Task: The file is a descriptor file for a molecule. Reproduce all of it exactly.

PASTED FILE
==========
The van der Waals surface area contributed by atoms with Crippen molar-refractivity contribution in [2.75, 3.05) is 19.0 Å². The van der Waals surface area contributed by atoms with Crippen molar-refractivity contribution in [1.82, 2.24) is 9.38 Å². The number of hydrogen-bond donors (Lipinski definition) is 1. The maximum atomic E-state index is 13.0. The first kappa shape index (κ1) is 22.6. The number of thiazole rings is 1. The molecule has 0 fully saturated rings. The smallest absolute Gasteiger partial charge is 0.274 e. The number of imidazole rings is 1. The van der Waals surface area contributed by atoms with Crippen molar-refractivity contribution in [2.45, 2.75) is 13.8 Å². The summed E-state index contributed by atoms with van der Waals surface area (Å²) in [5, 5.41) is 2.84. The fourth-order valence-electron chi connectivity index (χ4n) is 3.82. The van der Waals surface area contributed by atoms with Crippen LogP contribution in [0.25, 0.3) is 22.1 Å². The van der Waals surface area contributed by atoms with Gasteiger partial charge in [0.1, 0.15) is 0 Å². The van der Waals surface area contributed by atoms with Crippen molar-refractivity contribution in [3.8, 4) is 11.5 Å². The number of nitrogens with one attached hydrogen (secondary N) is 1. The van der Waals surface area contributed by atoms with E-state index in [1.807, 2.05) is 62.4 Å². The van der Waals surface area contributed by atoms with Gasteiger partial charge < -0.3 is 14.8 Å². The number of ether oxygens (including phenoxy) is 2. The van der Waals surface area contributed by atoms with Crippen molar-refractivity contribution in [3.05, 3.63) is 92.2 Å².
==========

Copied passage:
The van der Waals surface area contributed by atoms with Crippen molar-refractivity contribution in [2.75, 3.05) is 19.0 Å². The van der Waals surface area contributed by atoms with Crippen molar-refractivity contribution in [1.82, 2.24) is 9.38 Å². The number of hydrogen-bond donors (Lipinski definition) is 1. The maximum atomic E-state index is 13.0. The first kappa shape index (κ1) is 22.6. The number of thiazole rings is 1. The molecule has 0 fully saturated rings. The smallest absolute Gasteiger partial charge is 0.274 e. The number of imidazole rings is 1. The van der Waals surface area contributed by atoms with Crippen molar-refractivity contribution in [2.45, 2.75) is 13.8 Å². The summed E-state index contributed by atoms with van der Waals surface area (Å²) in [5, 5.41) is 2.84. The fourth-order valence-electron chi connectivity index (χ4n) is 3.82. The van der Waals surface area contributed by atoms with Crippen LogP contribution in [0.25, 0.3) is 22.1 Å². The van der Waals surface area contributed by atoms with Gasteiger partial charge in [0.1, 0.15) is 0 Å². The van der Waals surface area contributed by atoms with Crippen molar-refractivity contribution in [3.8, 4) is 11.5 Å². The number of nitrogens with one attached hydrogen (secondary N) is 1. The van der Waals surface area contributed by atoms with E-state index in [1.807, 2.05) is 62.4 Å². The van der Waals surface area contributed by atoms with Gasteiger partial charge < -0.3 is 14.8 Å². The number of ether oxygens (including phenoxy) is 2. The van der Waals surface area contributed by atoms with Crippen molar-refractivity contribution in [3.05, 3.63) is 92.2 Å².